Friday, January 14, 2011

Atkinson inverted

I've just finished Jim Thompson's The Killer Inside Me. I haven't enough time to write a review for the forgotten Friday slot, so I'll just share one observation. Earlier in the week I reviewed Kate Atkinson's Case Histories, a story I felt was pretty verbose, with a lot of show at the expense of tell, and which could have lost a hundred pages and the story be unaffected. Thompson's writing is almost the complete opposite - all show and little tell and as tight as a drum. Here's how he sets the scene:

Our standards of conduct aren't the same, say, as they are in the east or middle-west. Out here you say yes ma'am and no ma'am to anything with skirts on; anything white, that is. Out here, if you catch a man with his pants down, you apologize ... even if you have to arrest him afterwards. Out here you're a man, a man and a gentleman, or you aren't anything. And God help you if you're not.

I don't know about you, but I have a pretty good idea about this place and its social norms. Five sentences then straight back into the dialogue and action. Great stuff.


Mack said...

Hi Rob,
Thompson is a remarkable writer isn't he? You've reminded me that I want write about his Pop. 1208 which remains one of my favorite Thompson stories.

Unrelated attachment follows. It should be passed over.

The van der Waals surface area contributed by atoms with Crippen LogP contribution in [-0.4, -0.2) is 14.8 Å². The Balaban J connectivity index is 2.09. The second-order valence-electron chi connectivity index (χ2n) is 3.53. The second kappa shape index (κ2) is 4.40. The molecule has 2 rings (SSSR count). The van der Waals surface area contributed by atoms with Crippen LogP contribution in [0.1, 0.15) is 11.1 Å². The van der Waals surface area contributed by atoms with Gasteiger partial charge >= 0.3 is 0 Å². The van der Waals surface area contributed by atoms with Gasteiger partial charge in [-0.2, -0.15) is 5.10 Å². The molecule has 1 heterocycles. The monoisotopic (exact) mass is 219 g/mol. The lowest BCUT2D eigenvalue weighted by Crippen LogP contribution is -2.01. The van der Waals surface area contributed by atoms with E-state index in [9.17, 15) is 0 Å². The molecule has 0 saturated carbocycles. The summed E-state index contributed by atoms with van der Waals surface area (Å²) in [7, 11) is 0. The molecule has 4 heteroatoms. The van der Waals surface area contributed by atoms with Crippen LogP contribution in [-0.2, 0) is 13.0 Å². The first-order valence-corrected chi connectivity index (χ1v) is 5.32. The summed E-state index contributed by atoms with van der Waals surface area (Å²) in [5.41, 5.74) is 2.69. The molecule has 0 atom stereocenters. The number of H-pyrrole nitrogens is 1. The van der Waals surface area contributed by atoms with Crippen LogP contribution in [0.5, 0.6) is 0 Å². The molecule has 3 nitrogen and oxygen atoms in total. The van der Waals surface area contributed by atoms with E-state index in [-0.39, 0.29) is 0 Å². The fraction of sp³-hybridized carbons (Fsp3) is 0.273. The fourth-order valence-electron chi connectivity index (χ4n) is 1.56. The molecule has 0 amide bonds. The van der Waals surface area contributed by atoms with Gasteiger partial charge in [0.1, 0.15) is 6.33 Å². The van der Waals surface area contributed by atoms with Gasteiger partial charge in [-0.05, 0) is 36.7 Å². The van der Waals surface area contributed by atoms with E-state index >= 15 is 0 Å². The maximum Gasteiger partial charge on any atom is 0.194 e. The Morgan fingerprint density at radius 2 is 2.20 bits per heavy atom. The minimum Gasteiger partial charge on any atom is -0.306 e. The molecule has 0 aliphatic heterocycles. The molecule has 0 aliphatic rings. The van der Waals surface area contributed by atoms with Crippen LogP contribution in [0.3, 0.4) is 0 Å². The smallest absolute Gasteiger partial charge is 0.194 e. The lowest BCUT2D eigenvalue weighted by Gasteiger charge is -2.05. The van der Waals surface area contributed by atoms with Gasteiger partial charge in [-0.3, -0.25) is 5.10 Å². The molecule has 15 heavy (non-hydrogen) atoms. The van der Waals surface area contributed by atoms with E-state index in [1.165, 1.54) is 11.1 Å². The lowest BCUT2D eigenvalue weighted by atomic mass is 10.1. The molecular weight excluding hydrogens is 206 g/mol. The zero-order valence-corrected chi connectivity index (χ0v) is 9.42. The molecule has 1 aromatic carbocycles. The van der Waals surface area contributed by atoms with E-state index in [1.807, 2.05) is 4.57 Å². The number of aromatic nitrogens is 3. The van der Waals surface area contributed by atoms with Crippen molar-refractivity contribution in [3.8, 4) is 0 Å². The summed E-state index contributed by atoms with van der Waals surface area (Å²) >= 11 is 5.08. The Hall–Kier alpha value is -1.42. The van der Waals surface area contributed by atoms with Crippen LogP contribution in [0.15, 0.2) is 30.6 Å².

pattinase (abbott) said...

That book was in my hand just yesterday. I have always been afraid of it.

Mack said...

Well, Lou Ford is as nasty piece of work as you are likely to run into in noir fiction. Still, it is remarkable look into the mind of a killer.

Rob Kitchin said...

It was actually much tamer than I thought it was going to be. I thought it might be a bit of a gore fest, but it isn't (not by today's standards in any case). There is some violence, but really it's much more a psychological exploration, but done predominately through dialogue and action rather than an inner voice.

Mack said...

Agreed, Rob. But, look at the reception of the recent film version. I've only seen an extended trailer but it looks like a very faithful adaption of the book and there was a lot of criticism of the violence. It is like the violence in the book takes on a whole other aspect when made visual.

Rob Kitchin said...

Mack - I haven't seen the film, but I can imagine that narrative when converted to the visual would seem more extreme, but I think the context might heighten that. It's up close and personal violence. And yet there are loads of movies that probably have more violence and certainly a much higher death rate than TKIM.

Patti - if you can handle Dave Zeltserman's Small Crimes, you can handle TKIM. In fact there are a lot of parallels between the books. Certainly, I think Zeltserman's style is pretty similar to Thompson's.